The descriptive audio (stereo only) uses a British female voice, which is pretty easy to listen to. The English Dolby Digital default is a little lower in volume than the PCM, and barely compares to the depth and channel separation found in the uncompressed option. If you're capable of processing the PCM audio, it's a must.
The score by Douglas Pipes suits the tension of the film very well. The score flows with the film's emotional highs and lows and doesn't draw too much attention to itself.
The subwoofer (LFE channel) is used often to build tension, augment thundering effects and add solid bottom end to the score. This is an area where the PCM audio really shines through.
|Surround Channel Use|
There are quite a few voices that appear here, however Gil is the only one who bothers to introduce himself. They sound like they were recorded individually, as there is absolutely no interaction between them. Gil explains how he came to accept the Directing job and offers some of his thoughts on the artistic aspect of the production, as well as his working relationship with the composer of the score. Deleted scenes are also discussed, but many never passed the storyboarding stage. This provides interesting listening and gives good insight into the production.
There are seven small featurettes, delving into many aspects of the production, from casting to complicated motion capture jargon. These are playable individually or via a handy play all function.
The film's opening scene is dissected, showing each stage of the production process, from storyboarding to motion capture, then basic animation and finally the finished, rendered product.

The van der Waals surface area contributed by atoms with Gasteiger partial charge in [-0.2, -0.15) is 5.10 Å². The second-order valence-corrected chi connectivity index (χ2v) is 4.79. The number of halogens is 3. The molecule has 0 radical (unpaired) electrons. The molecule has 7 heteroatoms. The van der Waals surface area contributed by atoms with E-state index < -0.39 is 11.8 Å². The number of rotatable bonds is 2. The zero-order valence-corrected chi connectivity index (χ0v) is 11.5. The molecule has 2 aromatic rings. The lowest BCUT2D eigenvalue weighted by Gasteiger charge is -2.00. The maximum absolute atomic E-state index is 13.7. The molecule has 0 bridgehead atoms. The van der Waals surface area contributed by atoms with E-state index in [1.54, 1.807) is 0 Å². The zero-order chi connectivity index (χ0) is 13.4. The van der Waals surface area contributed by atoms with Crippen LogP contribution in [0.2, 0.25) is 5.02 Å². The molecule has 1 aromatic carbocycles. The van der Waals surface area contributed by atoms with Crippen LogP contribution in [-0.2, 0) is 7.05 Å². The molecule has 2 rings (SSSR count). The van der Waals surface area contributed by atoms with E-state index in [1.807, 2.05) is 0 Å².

The entire scene is shown here, with six alternate viewing angles.
There are fifty-nine fantastic conceptual paintings, many of which are from scenes that were later deleted.
More conceptual drawings of the various characters and photos of their corresponding clay models.
Assorted artwork of the various backgrounds that were used, as well as photographs of the strange wire props.
Trailers are included for the films Open Season, RV, and Zoom. All are presented in 1080p resolution.
The video transfer is excellent.
The audio transfer is brilliant.
The extras are brief, but insightful.
|DVD||Panasonic DMP BD-10, using HDMI output|
|Display||Sanyo PLV-Z2 WXGA projector, Screen Technics Cinemasnap 96" (16x9). Calibrated with Video Essentials/Digital Video Essentials. This display device is 16x9 capable. This display device has a maximum native resolution of 720p.|
|Audio Decoder||Built in to DVD player. Calibrated with Video Essentials/Digital Video Essentials.|
|Speakers||Orpheus Aurora lll Mains (bi-wired), Rears, Centre Rear. Orpheus Centaurus .5 Front Centre. Mirage 10 inch sub.|